Diagnosis of diabetes is based on the American Diabetes Association criteria for diagnosis and classification of diabetes (i.e. casual plasma glucose > 11.1 mmol/L or a fasting plasma glucose > 7.0 mmol/L and symptoms of polyuria, polydipsia and weight loss) 10. In total, 4017 patients were included in this study. Questions on family history regarding diabetes and autoimmune disorders among first-degree relatives, symptoms and signs as well as height and weight were registered in Swedish National Paediatric Diabetes Registry, a national incidence and quality control registry 11. The diagnosis and classification of diabetes were initially based on clinical symptoms and signs, later on strengthened by information on diabetes-related autoantibodies, human leukocyte antigen-types, C-peptide, and in some cases maturity onset diabetes of the young genetics 12. About 95% (3824/4017) of the patients were classified as T1D (Table 1), and our analysis of difference in C-peptide between women and men is based on the 3824 patients with T1D.
The Karolinska Institute Research Ethics Board approved the study, and informed consent from the parents was obtained.
Serum C-peptide from the random non-fasting blood sample, taken at diagnosis before the first insulin injection, was measured at Linkoping University, Sweden, with a time-resolved fluoroimmunoassay (AutoDELFIA™ C-peptide kit, Wallac, Turku, Finland), with a detection level of 0.03 nmol/L. The sample was taken before the first insulin injection, mostly day 1. Each assay was validated by inclusion of a C-peptide control module containing a high, a medium and a low-level control (Immulite, DPC, UK). A 1224 MultiCalc® programme (Wallac) was used to calculate the levels of C-peptide.
spss 18® (SPSS Inc., Chicago, IL, USA) was used for the analyses. Unpaired two-tailed Student's t-test and one-way analysis of variance was used. When there were indications of skewed distribution, Mann–Whitney U-test or Kruskall–Wallis test was used. Comparisons of groups were performed by crosstabs and chi-square (X2), or Fisher's exact test was used for proportions. To study whether there was a seasonal variation of diagnosis and/or a seasonal variation of C-peptide at diagnosis, an ordinary chi-square test [(observed (O) − expected (E))2/E] was used with 11 degrees of freedom. The mean C-peptide value each month was the observed value, and the mean value for all months was the expected value. Regarding the variation of diagnosis, the actual number of children was the observed value and the total number of children/12 was the expected value. p < 0.05 was regarded as statistically significant. The results are expressed as mean ± standard deviation.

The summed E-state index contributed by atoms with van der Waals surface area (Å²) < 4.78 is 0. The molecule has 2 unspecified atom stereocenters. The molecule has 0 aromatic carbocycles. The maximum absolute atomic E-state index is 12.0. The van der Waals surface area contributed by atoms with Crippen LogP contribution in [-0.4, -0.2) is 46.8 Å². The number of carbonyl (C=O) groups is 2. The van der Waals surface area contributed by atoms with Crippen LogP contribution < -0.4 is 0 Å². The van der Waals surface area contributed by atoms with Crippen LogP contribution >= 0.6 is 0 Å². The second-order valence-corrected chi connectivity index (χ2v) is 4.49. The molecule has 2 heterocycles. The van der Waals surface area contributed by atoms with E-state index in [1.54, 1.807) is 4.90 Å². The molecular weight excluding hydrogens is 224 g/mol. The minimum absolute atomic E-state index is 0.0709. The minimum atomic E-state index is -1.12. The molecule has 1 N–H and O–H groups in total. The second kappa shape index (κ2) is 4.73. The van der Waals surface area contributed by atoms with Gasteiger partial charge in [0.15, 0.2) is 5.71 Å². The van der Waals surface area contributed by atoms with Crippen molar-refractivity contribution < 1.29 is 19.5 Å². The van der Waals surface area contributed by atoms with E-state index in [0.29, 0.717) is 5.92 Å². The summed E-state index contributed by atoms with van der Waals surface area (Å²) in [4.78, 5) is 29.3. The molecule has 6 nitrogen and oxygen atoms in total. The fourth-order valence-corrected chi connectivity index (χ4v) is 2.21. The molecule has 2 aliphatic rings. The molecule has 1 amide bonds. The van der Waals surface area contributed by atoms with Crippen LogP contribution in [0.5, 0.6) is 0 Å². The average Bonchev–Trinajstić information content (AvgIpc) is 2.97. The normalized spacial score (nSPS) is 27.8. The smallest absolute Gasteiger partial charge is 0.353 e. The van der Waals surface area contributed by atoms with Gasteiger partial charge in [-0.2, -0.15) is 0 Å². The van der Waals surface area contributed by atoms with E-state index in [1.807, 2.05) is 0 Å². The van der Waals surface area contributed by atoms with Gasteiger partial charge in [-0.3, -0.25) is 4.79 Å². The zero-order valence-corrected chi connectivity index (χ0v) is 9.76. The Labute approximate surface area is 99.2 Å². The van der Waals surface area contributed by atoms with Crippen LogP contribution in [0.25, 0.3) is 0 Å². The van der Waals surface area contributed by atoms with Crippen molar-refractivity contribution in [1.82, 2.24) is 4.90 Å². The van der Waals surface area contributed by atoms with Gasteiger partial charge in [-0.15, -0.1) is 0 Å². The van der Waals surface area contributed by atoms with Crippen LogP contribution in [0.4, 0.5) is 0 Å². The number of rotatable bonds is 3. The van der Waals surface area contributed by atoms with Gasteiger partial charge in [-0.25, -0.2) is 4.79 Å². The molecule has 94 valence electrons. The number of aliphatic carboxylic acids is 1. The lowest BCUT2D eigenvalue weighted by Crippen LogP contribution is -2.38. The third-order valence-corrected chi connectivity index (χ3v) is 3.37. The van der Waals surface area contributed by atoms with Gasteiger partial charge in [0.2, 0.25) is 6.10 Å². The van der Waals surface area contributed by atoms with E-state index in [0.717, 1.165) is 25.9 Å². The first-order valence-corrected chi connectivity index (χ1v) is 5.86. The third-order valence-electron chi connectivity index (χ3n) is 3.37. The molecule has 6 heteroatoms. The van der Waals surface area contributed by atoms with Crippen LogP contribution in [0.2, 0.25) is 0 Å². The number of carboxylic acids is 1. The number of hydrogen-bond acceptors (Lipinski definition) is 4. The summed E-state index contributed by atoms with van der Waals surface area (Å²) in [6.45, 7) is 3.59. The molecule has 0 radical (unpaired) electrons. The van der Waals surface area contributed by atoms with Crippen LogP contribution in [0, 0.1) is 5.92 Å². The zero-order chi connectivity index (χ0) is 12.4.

C-peptide was lower in younger children, 0–10 years of age (0.23 ± 0.20 nmol/L) than in older children, 11–18 years of age (0.34 ± 0.28 nmol/L) (p < 0.000) (Figure 1). There was a clear seasonal variation over the year in non-fasting serum C-peptide at diagnosis (X2 = 25.4, p < 0.01) (Figure 2). This seasonal variation of C-peptide was significantly correlated to the seasonal variation of diagnosis (Figure 3) (p < 0.05, Spearman's two-tailed). Most children were diagnosed in January, February and March as well as in October when C-peptide was highest, whereas few patients were diagnosed in April and May when serum C-peptide also was significantly lower (p < 0.01). The seasonal variation was somewhat more pronounced for boys than for girls (X2 = 49.9, p < 0.000 and X2 = 27.3, p < 0.01, respectively, in total X2 = 71.2, p < 0.000) (Figure 3).
Girls had slightly higher C-peptide than boys (p < 0.05) (Table 2). The lower C-peptide in boys was associated with differences between the two sexes in symptoms and signs at diagnosis (Table 2).These gender differences were similar in all age groups (Table 3), but the difference in C-peptide was especially pronounced from 9 years of age (Figure 1). The gender differences did not explain the seasonal variation in C-peptide as both genders had about the same seasonal variation of C-peptide at diagnosis (Figure 2).
C-peptide at diagnosis was related to symptoms and signs at diagnosis (Table 4). Thus, children without polyuria and polydipsia at diagnosis and children without weight loss at diagnosis had higher C-peptide values than children with such symptoms and signs.